This increasing influence of MVNOs may well open the eyes of the major telecommunications carriers to the value of better, more personalized mobile experiences. High up on most MVNOs’ wish lists is a live idle screen, which allows them to customize the screens and personalize them with their proprietary content. Whether it’s a crawling stock ticker, the latest weather, or Billboard’s Top 40, this pushed data flow represents a huge value-add to the MVNO model.

While this idea is somewhat constrained by the limits of technology today, emerging solutions may enable a more flexible presentation of information at all levels of the device.

And Speaking of Technology…
One of the chicken-and-egg conundrums of the mobile space is this: Does a demand for a more engaging interface drive technology, or does new technology spur better interfaces? With MVNOs in the picture, I think the former scenario gets more important. As MVNOs demand richer user experiences, the big operators will feel pressured to develop the technology that allows the creation of better user interfaces.

But there’s a flip side to this, which I like to call the “What if they gave a party and no one came?” issue. More features are great only if people use them. Plenty of carriers are high on the idea of bringing video entertainment to phones, but we don’t yet know whether the public will embrace watching “Crash” on a 2-inch screen. Even expanding data offerings can be a bit of a gamble, because many people think of their phone as just that - a phone. They don’t want (or use) it for much more than that. For every phone company, the key driver is data services across the network, and getting people to use those services is the big challenge.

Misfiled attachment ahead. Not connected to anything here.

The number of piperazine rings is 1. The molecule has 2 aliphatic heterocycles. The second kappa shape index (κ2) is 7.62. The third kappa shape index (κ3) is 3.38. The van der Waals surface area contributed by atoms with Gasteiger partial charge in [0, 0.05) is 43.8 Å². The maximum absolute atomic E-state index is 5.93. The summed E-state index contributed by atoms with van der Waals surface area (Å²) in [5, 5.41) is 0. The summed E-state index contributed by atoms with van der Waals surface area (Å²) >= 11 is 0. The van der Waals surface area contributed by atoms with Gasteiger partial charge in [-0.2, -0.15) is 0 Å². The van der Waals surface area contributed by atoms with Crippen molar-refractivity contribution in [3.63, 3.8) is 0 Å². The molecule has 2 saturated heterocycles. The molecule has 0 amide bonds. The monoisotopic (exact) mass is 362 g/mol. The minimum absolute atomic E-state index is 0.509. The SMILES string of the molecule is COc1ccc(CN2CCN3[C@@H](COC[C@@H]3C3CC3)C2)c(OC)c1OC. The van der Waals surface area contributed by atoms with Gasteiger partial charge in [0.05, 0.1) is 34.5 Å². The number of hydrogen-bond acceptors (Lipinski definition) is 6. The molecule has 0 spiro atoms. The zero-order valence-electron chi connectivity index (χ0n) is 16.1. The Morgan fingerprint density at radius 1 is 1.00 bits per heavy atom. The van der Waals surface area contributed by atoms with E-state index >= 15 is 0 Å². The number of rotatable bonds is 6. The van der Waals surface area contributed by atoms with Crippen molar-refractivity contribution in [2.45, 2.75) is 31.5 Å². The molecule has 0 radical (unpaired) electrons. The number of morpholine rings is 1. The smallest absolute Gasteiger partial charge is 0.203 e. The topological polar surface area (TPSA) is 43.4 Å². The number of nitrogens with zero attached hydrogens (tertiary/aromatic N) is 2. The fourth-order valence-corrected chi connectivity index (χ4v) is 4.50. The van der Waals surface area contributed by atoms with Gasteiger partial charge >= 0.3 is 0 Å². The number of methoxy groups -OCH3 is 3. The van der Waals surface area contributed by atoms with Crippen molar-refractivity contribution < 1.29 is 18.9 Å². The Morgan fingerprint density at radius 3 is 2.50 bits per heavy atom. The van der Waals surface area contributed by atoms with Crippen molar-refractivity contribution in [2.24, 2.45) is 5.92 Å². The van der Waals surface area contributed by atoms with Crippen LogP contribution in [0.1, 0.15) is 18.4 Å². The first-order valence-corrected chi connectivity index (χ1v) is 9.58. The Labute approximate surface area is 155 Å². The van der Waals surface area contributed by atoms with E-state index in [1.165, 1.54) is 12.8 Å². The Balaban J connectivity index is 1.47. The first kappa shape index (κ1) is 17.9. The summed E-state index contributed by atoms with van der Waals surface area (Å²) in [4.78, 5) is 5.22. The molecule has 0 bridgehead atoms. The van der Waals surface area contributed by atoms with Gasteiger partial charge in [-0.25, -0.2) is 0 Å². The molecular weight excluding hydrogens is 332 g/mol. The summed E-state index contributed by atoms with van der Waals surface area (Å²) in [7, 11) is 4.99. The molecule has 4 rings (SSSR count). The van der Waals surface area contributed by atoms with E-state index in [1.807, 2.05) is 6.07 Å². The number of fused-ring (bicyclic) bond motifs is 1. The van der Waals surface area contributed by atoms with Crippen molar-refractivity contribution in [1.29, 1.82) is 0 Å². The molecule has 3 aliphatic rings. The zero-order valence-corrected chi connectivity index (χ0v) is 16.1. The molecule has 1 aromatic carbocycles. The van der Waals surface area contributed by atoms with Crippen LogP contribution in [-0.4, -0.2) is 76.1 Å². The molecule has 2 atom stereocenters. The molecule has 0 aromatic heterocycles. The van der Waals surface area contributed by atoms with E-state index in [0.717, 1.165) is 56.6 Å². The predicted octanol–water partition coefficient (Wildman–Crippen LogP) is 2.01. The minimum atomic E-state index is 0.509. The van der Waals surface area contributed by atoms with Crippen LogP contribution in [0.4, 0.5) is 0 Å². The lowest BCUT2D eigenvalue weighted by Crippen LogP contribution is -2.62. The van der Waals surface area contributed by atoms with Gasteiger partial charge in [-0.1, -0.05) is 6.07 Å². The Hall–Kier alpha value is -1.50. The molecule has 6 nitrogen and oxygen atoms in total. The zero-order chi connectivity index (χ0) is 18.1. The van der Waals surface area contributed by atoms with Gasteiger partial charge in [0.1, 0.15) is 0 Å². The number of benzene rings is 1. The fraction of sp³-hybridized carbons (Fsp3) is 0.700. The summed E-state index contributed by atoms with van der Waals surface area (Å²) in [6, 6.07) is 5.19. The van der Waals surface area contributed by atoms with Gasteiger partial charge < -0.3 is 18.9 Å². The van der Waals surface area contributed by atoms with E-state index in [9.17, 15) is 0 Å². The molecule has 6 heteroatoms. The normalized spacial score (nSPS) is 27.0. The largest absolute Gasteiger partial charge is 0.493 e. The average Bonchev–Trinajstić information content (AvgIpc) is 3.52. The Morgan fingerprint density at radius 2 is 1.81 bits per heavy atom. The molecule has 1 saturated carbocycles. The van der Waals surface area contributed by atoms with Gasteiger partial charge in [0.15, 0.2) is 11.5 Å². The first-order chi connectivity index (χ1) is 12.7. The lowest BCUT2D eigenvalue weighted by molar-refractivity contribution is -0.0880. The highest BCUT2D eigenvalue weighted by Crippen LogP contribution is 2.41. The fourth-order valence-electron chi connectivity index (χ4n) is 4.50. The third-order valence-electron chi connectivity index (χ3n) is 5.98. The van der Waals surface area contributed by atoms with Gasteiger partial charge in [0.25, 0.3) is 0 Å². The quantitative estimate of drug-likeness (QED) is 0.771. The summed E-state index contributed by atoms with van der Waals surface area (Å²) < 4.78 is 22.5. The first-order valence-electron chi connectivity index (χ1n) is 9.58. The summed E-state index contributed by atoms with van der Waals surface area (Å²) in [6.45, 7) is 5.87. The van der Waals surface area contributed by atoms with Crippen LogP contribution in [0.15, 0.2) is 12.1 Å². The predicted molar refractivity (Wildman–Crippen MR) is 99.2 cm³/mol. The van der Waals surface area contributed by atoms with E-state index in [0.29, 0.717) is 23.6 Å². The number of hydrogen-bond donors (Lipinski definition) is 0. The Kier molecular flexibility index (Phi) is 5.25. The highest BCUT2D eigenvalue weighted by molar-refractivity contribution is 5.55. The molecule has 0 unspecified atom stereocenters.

Recent surveys by RBC Capital Markets, The Yankee Group, and Forrester suggest that the public is not enthralled with the idea of video or music delivered to their mobile phones. This may be due to the fact that it these features are seen as too expensive or frivolous, but it may also be due to the fact that a compelling user experience has yet to be created around these features.

Predicting the exact impact MVNOs will have is difficult, of course. There are plenty of questions, starting with the obvious: Will consumers really want a branded phone? There’s also the not-so-small consideration of consumers who want to partake of more than one brand. Should a content-branded phone allow the flexibility to host other brands and content, and if so, how would this work? And while increasingly refined technologies are allowing for a greater breadth of content type and customizable UIs, MVNOs are still limited by the existing technical constraints and infrastructures of the carriers providing the mobile services. Whether these premium brands will build the critical mass to influence key technical changes that can accommodate deeper customization remains to be seen.